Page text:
H.R.975 – Respect State Marijuana Laws Act of 2017
Rep. Dana Rohrabacher (R-CA) introduced the measure on Feb. 7, 2017, to amend the CSA so that its regulatory controls and penalties do not apply to individuals who produce, possess, distribute, dispense, administer or deliver marijuana in compliance with state laws. The legislation has 45 cosponsors and was referred to the Subcommittee on Health on Feb. 10, 2017.

H.R.2273 – Charlotte’s Web Medical Access Act of 2017
On May 1, 2017, Rep. Scott Perry (R-PA) introduced the bill to amend the CSA to add definitions for the terms “cannabidiol” and “cannabidiol-rich plants” and to exclude cannabidiol and cannabidiol-rich plants from the definition of marijuana and from coverage under the CSA and the Federal Food, Drug, and Cosmetic Act. The measure has gained 31 cosponsors and was referred to the Subcommittee on Crime, Terrorism, Homeland Security, and Investigations on June 2, 2017.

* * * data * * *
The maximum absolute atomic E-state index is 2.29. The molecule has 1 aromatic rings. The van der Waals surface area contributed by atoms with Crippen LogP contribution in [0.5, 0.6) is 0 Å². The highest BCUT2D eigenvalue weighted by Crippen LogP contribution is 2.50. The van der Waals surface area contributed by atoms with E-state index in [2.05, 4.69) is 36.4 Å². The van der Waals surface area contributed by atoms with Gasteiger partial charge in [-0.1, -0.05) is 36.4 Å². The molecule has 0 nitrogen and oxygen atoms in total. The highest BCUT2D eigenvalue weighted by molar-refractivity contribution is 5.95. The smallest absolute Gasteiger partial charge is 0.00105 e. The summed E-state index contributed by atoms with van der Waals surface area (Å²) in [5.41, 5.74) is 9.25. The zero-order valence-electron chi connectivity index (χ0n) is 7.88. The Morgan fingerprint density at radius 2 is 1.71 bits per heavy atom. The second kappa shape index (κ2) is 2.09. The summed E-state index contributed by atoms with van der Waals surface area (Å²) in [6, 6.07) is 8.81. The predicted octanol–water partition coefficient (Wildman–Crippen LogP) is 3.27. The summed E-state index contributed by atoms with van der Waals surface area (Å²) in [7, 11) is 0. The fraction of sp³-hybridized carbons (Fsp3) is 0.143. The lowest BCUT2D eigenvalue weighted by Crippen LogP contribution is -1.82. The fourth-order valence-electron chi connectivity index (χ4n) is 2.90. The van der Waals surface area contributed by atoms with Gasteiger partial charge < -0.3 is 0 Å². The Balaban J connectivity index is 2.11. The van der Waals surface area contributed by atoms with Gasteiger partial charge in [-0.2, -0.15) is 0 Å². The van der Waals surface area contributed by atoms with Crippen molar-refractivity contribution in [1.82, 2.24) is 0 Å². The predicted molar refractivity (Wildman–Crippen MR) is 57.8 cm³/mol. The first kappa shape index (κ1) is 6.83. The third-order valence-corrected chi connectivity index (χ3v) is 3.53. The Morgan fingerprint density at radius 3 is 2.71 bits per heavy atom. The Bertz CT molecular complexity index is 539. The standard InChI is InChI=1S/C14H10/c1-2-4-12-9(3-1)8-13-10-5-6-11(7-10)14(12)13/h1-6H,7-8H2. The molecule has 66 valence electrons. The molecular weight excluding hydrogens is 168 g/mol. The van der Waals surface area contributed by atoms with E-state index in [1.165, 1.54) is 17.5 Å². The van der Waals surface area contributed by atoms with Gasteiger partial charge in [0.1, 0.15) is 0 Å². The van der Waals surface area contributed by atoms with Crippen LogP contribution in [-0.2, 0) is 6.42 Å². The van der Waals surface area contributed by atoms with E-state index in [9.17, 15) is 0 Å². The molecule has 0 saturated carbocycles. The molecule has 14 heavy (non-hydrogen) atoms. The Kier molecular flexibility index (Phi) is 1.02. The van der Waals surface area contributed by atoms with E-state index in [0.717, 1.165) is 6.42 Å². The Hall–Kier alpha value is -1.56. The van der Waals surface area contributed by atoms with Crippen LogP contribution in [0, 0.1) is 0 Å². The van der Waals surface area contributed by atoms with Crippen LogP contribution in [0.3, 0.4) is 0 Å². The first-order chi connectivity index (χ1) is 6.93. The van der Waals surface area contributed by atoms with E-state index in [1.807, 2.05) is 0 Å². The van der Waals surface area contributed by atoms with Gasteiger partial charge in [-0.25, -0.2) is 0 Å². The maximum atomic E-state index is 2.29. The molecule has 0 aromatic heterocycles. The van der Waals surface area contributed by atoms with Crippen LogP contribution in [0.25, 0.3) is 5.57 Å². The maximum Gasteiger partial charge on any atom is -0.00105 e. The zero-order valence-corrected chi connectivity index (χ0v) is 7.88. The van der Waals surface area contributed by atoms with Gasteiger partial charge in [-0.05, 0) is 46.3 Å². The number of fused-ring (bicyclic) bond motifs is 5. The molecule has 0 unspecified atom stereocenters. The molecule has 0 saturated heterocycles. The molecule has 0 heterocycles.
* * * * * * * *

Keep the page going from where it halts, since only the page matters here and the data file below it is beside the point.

S.1008 – Therapeutic Hemp Medical Access Act of 2017
Similar to the Charlotte’s Web Medical Access Act, the Therapeutic Hemp Medical Access Act seeks to amend the CSA to add definitions for the terms “cannabidiol” and “cannabidiol-rich plants” and to exclude cannabidiol and cannabidiol-rich plants from the definition of marijuana and from coverage under the CSA. The measure was introduced by Sen. Cory Gardner (R-CO) on May 2, 2017 and has 12 cosponsors. It was read twice and referred to the Committee on the Judiciary on May 2, 2017.

S.1276 – Cannabidiol Research Expansion Act
Sen. Dianne Feinstein (D-CA) introduced the legislation on May 25, 2017. If passed, the Drug Enforcement Administration (DEA) and the Department of Health and Human Services would be required to evaluate whether CBD should be a controlled substance under the CSA. After considering the evaluations, the DEA would then be required to initiate proceedings for classifying CBD as a controlled substance if control is warranted. The measure expands the authority for conducting research on CBD and the other non-psychoactive components of cannabis and for processing or transporting CBD or other non-psychoactive components for certain medical purposes. The bill has seven cosponsors and has not advanced since its introduction, having been read twice and referred to the Committee on the Judiciary on May 25, 2017.